Rappin’ Your Way to ClubFed

Of course, not only are there Bozo tax professionals, there are Bozos in all professions–especially the arts.

Ja Rule is a famous rapper (well, famous in the world of rap). He also followed the tax practice that income after tax should be the same as income before tax. When you’re famous, that’s not a good idea.

Jeffrey Atkins (Ja Rule’s legal name) was the sole stockholder of two corporations. They paid him royalties from his music tours and from royalties (from sales of his music). That income neglected to make it to his tax returns from 2004 through 2008 (because he apparently didn’t file). That’s a great idea only if you get away with it…and he didn’t.

Mr. Atkins pleaded guilty to three counts of failing to file a tax return. The Department of Justice press release notes that the loss to the government is “…approximately $1,137,912.” [1] Mr. Atkins has agreed to file accurate tax returns and pay his back taxes (and penalties and interest).

Mr. Atkins will be sentenced in June, and he’ll likely get to record a rap version of “I Fought the Law” while at ClubFed…as with that tax loss that’s his likely destination. Mr. Atkins is also looking at two years in prison on a weapons charge.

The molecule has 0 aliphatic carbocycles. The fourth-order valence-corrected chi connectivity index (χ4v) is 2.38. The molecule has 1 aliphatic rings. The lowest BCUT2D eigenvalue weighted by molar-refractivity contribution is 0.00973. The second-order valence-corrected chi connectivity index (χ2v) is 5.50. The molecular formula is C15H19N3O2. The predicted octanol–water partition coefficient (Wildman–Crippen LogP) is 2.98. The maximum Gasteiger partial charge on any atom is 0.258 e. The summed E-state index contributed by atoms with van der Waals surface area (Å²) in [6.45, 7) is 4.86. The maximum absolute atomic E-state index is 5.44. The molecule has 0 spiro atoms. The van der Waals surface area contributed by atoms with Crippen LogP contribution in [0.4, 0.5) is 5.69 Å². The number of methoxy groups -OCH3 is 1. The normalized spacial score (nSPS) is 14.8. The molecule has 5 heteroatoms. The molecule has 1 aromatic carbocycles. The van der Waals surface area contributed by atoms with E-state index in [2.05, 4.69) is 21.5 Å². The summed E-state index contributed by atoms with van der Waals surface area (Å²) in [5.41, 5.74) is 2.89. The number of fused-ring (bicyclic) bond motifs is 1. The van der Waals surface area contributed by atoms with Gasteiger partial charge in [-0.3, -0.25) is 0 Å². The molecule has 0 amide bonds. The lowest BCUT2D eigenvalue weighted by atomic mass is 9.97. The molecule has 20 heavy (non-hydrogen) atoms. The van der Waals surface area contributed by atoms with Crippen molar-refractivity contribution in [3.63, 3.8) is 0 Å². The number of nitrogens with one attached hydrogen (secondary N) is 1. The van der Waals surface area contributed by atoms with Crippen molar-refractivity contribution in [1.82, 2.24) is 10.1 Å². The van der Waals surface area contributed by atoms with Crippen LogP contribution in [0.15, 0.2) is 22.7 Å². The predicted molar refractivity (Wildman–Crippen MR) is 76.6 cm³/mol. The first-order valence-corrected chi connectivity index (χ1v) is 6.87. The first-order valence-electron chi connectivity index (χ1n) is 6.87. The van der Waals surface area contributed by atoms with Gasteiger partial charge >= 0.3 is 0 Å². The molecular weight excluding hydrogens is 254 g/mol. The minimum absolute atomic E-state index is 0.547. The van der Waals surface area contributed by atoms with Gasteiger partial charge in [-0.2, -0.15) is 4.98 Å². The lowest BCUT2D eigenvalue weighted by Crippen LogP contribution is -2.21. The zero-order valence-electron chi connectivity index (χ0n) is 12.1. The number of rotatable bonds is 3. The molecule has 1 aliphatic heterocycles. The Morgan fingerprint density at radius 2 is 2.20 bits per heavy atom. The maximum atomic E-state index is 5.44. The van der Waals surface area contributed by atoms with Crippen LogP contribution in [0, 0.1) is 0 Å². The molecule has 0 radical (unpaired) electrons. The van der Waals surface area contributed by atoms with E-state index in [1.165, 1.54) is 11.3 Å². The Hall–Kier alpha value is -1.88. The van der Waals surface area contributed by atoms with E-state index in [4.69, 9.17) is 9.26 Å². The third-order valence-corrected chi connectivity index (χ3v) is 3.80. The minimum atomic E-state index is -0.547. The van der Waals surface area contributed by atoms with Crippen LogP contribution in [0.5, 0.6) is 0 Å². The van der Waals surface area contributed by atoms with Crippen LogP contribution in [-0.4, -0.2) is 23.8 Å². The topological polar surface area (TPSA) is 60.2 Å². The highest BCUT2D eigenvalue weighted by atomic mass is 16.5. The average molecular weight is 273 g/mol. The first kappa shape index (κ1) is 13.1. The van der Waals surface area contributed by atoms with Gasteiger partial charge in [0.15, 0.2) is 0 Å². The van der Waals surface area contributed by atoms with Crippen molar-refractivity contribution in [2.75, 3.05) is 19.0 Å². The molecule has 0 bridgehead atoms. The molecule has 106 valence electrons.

[1] I’m amazed at the exactness of this approximation. I guess that cents are where the variance lies.

2 Responses to “Rappin’ Your Way to ClubFed”

  1. […] Back in March I reported on rapper Jeffrey Atkins (aka Ja Rule). He decided that it was a good idea if his after tax income was the same as his before tax income. Given that the tax loss to the IRS was $1,137,912, that wasn’t a good idea. […]

  2. […] no.  Mr. Bone might want to ponder the stories of Ja Rule, Fat Joe, Beany Sigel, to name a few, before he gets too smug about his tax […]